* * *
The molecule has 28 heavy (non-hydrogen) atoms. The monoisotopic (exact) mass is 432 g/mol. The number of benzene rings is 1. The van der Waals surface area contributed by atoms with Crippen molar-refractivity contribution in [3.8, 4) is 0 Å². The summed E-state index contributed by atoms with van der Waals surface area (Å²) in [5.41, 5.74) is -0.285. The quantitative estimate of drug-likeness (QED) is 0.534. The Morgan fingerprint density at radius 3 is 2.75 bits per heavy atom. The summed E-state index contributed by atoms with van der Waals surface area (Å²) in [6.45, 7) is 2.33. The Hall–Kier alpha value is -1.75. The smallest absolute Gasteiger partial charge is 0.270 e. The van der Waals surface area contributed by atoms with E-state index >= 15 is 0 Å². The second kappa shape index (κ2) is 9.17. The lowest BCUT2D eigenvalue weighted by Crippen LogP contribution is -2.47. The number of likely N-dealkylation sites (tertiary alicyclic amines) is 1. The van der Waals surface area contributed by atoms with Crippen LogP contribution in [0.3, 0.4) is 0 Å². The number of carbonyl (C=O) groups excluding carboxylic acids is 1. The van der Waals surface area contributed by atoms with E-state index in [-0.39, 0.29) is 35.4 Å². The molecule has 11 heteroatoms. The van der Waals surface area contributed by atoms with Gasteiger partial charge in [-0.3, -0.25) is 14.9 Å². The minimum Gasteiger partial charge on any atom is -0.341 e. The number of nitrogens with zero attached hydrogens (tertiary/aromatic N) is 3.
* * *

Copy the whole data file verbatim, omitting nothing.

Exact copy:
The molecule has 28 heavy (non-hydrogen) atoms. The monoisotopic (exact) mass is 432 g/mol. The number of benzene rings is 1. The van der Waals surface area contributed by atoms with Crippen molar-refractivity contribution in [3.8, 4) is 0 Å². The summed E-state index contributed by atoms with van der Waals surface area (Å²) in [5.41, 5.74) is -0.285. The quantitative estimate of drug-likeness (QED) is 0.534. The Morgan fingerprint density at radius 3 is 2.75 bits per heavy atom. The summed E-state index contributed by atoms with van der Waals surface area (Å²) in [6.45, 7) is 2.33. The Hall–Kier alpha value is -1.75. The smallest absolute Gasteiger partial charge is 0.270 e. The van der Waals surface area contributed by atoms with E-state index >= 15 is 0 Å². The second kappa shape index (κ2) is 9.17. The lowest BCUT2D eigenvalue weighted by Crippen LogP contribution is -2.47. The number of likely N-dealkylation sites (tertiary alicyclic amines) is 1. The van der Waals surface area contributed by atoms with Crippen LogP contribution in [0.3, 0.4) is 0 Å². The number of carbonyl (C=O) groups excluding carboxylic acids is 1. The van der Waals surface area contributed by atoms with E-state index in [-0.39, 0.29) is 35.4 Å². The molecule has 11 heteroatoms. The van der Waals surface area contributed by atoms with Gasteiger partial charge in [-0.3, -0.25) is 14.9 Å². The minimum Gasteiger partial charge on any atom is -0.341 e. The number of nitrogens with zero attached hydrogens (tertiary/aromatic N) is 3.